Which is fortunate, because poor people don’t have time for that shit.

      • Anna in PDX

        One of the very few things I know about Bangladesh is that many years ago when we had a huge natural disaster of some kind – I believe it may have been Hurricane Andrew, I think that it was way before Katrina – Bangladesh sent us crates of tea and rice. It blew me away how generous this poor, disaster-ridden country is, to think of the richest country in the world in its time of tragedy and send some sort of help.

  • LosGatosCA

    There are a number of factors:

    1. Physical distance – closer is scarier

    2. Emotional distance – my tribe, my allies, people who look and dress like me getting killed is scarier. That’s why white racists talk about black on black crime – they are putting emotional distance between them and anything that includes a black person as a victim. Racism and bigotry fit right in here.

    3. Axes to grind – Paris bombing is 1 and 2 close plus neocons and Republicans want to terrorize the taxpayers to authorize more use of force, greater expenditures on security theater. Iraq bombing is 1and 2 distant plus it points out failures of previous neocon and Republican alarms to do anything close to competent in dealing with Middle East security – better just to ignore it.

    4. Emotional rationing – significant outrages happen every day, people get numb or emotionally paralyzed if they become focused on all the negative events. That rationing will be based on 1, 2, and 3.

    5. Plus any Clinton pseudo scandal supersedes all common sense and prior hierarchy of empathy for any subject beyond your immediate family and intimate circle of friends.

    ETA: Domestic mass shootings function along the same lines. But have additional emotional dimensions.

    • LosGatosCA

      IANA psychologist, anthropologist, sociologist.

      I didn’t stay at a Holiday Inn Express last night.

      And Faux News has not approved of this message.

  • ForkyMcSpoon

    I will say that I felt more strongly about Orlando than I have about pretty much any terrorist attack. And yes, it’s because I am a gay man and the very night of the shooting, I was at a Pride weekend event, in a crowded gay bar, spending my evening much the same way that the victims of that shooting were. So I identify a lot more with the victims.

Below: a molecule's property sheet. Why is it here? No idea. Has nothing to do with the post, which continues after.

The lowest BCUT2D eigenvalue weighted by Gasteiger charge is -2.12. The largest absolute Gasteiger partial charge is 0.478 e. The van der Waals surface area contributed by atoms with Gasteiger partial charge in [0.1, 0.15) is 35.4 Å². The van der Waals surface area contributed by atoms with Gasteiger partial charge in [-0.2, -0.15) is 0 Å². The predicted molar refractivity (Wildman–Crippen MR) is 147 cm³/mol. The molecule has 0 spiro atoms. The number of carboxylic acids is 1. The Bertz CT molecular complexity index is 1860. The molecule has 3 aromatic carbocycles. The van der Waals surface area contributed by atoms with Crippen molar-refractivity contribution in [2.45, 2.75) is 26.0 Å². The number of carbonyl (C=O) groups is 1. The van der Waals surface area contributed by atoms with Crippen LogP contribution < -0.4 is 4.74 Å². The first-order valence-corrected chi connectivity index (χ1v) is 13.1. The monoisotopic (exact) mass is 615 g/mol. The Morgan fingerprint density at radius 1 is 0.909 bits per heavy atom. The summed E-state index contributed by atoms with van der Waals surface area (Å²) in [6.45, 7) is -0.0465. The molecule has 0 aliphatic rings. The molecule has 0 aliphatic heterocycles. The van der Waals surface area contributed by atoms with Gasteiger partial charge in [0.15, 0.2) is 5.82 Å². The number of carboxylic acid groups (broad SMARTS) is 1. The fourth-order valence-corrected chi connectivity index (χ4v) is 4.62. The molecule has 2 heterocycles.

But I’ll also say I felt more strongly about the attack in Dhaka than I did about most of the attacks I hear about in the West. My roommate is from Dhaka, the place of the shooting is visible from the apartment where he lived, and when he was last there, he went to that restaurant several times. In fact, his parents had ordered food from it that night, and he was on the phone with them at the time, saying they should really go eat there instead of ordering because it’s so nice… and literally, while he was on the phone they heard the gunshots. And they chose that restaurant precisely because it’s the sort of place a gay atheist visiting from America would go to (it was also run by and popular with foreigners).

    I don’t really know where I’m going with this. I will say that making Dhaka about whether the West cares about Muslims is wrong, because in that case, it was an attack specifically on non-Muslims/foreigners, and most of the victims were not Bengali. And any calls for solidarity with Islam fall pretty flat with my roommate, what with growing up gay in Bangladesh not giving a good impression of the religion.

    • PJ

      How unfair of you to bring nuance!

      This whole conversation seems like a not-terribly insightful exercise in grief-shaming.

      The combo is: some parts racism, other parts cultural affinity real or imagined (I mean, go to TJ Maxx and see the amount of crap they have with the Eiffel Tower on it), and other parts very close economic and political ties (NATO/EU).